How Businesses Can Help Develop Skilled Workers

  • How Businesses Can Help Develop Skilled Workers

    OKLAHOMA CITY - January 08, 2021




    Business Leaders' Role in Ending the Skills Gap

    After a year of dramatic changes in the way we work, one thing has remained constant: the skills gap is still as wide as ever and far from closing.  1-8-2021

    This issue is nothing new. The conversation around the skills gap, particularly in skilled trade industries like manufacturing, energy, and construction, has been happening for several years. The emphasis to close the gap has typically been on selling the benefits of learning these skills to job seekers.

    But what role do business leaders have in closing the skills gap?

    Recognizing The Problem and Potential

    Several years ago, the business services firm Deloitte released a comprehensive study of the skills gap within the manufacturing industry. Their research revealed that the skills gap "may leave an estimated 2.4 million positions between 2018 and 2028, with a potential economic impact of $2.5 trillion."

    Despite the economic downturn caused by COVID-19 in 2020, a majority of manufacturing leaders surveyed recently expect modest to significant growth. The demand for a variety of products because of the pandemic has put an increased strain on the supply chain leaving many manufacturers scrambling to hire and meet the need.

    Combined with record unemployment numbers and millions losing their jobs through no fault of their own, business leaders in industries that require technical skills need to recognize the extraordinary situation we are all living through. People are sitting on the sidelines who could be trained and ready to work if a connection was made.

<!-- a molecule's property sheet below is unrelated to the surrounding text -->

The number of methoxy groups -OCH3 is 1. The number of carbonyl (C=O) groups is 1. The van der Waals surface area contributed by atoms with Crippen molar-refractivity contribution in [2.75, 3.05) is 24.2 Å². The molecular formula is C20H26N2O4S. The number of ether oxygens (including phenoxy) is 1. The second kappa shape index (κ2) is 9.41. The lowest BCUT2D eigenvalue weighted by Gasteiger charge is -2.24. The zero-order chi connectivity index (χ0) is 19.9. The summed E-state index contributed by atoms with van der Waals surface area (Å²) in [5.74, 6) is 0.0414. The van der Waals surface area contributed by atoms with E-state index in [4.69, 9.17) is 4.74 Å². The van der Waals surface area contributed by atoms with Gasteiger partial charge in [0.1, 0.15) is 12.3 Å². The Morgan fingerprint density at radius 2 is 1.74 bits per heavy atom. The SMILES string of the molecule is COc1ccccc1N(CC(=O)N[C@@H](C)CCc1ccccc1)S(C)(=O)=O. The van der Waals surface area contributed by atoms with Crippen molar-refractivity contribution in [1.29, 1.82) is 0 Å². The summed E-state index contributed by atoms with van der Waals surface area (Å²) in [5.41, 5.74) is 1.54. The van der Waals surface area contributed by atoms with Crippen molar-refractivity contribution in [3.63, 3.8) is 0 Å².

Identifying Possible Partners

    Many larger companies have launched initiatives to help connect job seekers with apprenticeship and job opportunities. Lowe's launched Track to the Trades to help develop a more skilled workforce in industries like carpentry, HVAC, electrical, plumbing, and appliance repair. 3M started the Manufacturing and Academic Partnerships to provide grants for equipment and curriculum, professional development for instructors, as well as scholarships to local schools.

    These are great examples of what large businesses can do to help close the skills gap, but what about smaller businesses that need skilled workers and don't have the resources of big corporations?

    Most towns and cities have some type of trade or vocational school that is producing skilled workers. In Las Vegas, workers who had been in the hospitality industry are turning to local technical schools. The National Technical Institute (NTI) in Henderson, NV has seen enrollment increase 50% in 2020.

    Rich Horwitz, the director of admissions at NTI, is bullish on the opportunities for people switching careers. "Heating and air companies are having trouble hiring enough skilled technicians," he said. "The job market is hot."
    Partnering with your local school to funnel talented and prepared people to your business is a great way to make an immediate impact on your bottom line. 

    Speak Up

    Harbor Freight Tools recently commissioned a study on the public's view of skilled trades, including polling both parents and students. Their research found that eight out of 10 parents believe their child would be more prepared for a career if there were more chances to study skilled trades in high school, and 90% of voters and 85% of parents believe employers should offer more apprenticeships/internships to students. 

    The need is evident and supported by the public, and once you have a plan in place, it needs to be publicized. Make sure local schools and media know about the opportunities you're creating to help fill the gap and get people back to work. Update your business' website and social media channels with details of the program. Leave no stone unturned in spreading the word of your efforts because creating opportunity and it going unfulfilled is worse than not doing anything at all.